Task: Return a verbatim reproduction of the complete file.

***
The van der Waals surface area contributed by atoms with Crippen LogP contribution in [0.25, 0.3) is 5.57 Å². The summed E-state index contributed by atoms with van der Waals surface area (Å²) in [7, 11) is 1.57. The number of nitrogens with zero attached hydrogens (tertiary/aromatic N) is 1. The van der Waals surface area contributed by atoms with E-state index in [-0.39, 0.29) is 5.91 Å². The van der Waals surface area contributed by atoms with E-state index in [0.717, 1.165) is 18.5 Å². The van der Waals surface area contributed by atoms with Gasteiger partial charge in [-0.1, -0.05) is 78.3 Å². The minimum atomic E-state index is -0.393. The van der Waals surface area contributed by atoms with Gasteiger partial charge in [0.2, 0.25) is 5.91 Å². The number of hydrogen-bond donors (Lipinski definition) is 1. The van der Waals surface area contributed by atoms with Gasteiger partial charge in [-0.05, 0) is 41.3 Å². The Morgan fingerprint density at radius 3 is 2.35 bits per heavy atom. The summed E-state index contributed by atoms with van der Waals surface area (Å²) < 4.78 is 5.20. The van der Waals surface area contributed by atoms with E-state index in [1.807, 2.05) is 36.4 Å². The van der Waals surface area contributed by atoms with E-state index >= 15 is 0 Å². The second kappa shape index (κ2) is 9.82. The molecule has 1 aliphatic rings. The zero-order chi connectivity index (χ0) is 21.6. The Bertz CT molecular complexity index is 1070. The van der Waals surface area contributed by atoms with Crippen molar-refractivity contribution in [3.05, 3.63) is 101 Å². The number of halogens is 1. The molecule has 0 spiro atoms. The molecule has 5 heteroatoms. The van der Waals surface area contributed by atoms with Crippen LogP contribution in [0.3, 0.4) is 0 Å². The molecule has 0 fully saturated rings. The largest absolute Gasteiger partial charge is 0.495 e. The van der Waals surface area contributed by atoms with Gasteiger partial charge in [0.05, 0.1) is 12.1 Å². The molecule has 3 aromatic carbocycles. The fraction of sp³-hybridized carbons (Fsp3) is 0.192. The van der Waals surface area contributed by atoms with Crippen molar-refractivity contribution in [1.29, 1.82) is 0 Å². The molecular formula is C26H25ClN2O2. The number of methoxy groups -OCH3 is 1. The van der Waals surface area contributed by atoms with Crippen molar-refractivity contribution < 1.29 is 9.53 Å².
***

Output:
The van der Waals surface area contributed by atoms with Crippen LogP contribution in [0.25, 0.3) is 5.57 Å². The summed E-state index contributed by atoms with van der Waals surface area (Å²) in [7, 11) is 1.57. The number of nitrogens with zero attached hydrogens (tertiary/aromatic N) is 1. The van der Waals surface area contributed by atoms with E-state index in [-0.39, 0.29) is 5.91 Å². The van der Waals surface area contributed by atoms with E-state index in [0.717, 1.165) is 18.5 Å². The van der Waals surface area contributed by atoms with Gasteiger partial charge in [-0.1, -0.05) is 78.3 Å². The minimum atomic E-state index is -0.393. The van der Waals surface area contributed by atoms with Gasteiger partial charge in [0.2, 0.25) is 5.91 Å². The number of hydrogen-bond donors (Lipinski definition) is 1. The van der Waals surface area contributed by atoms with Gasteiger partial charge in [-0.05, 0) is 41.3 Å². The Morgan fingerprint density at radius 3 is 2.35 bits per heavy atom. The summed E-state index contributed by atoms with van der Waals surface area (Å²) < 4.78 is 5.20. The van der Waals surface area contributed by atoms with E-state index in [1.807, 2.05) is 36.4 Å². The van der Waals surface area contributed by atoms with E-state index >= 15 is 0 Å². The second kappa shape index (κ2) is 9.82. The molecule has 1 aliphatic rings. The zero-order chi connectivity index (χ0) is 21.6. The Bertz CT molecular complexity index is 1070. The van der Waals surface area contributed by atoms with Crippen molar-refractivity contribution in [3.05, 3.63) is 101 Å². The number of halogens is 1. The molecule has 0 spiro atoms. The molecule has 5 heteroatoms. The van der Waals surface area contributed by atoms with Crippen LogP contribution in [0.3, 0.4) is 0 Å². The molecule has 0 fully saturated rings. The largest absolute Gasteiger partial charge is 0.495 e. The van der Waals surface area contributed by atoms with Gasteiger partial charge in [0.05, 0.1) is 12.1 Å². The molecule has 3 aromatic carbocycles. The fraction of sp³-hybridized carbons (Fsp3) is 0.192. The van der Waals surface area contributed by atoms with Crippen molar-refractivity contribution in [1.29, 1.82) is 0 Å². The molecular formula is C26H25ClN2O2. The number of methoxy groups -OCH3 is 1. The van der Waals surface area contributed by atoms with Crippen molar-refractivity contribution < 1.29 is 9.53 Å².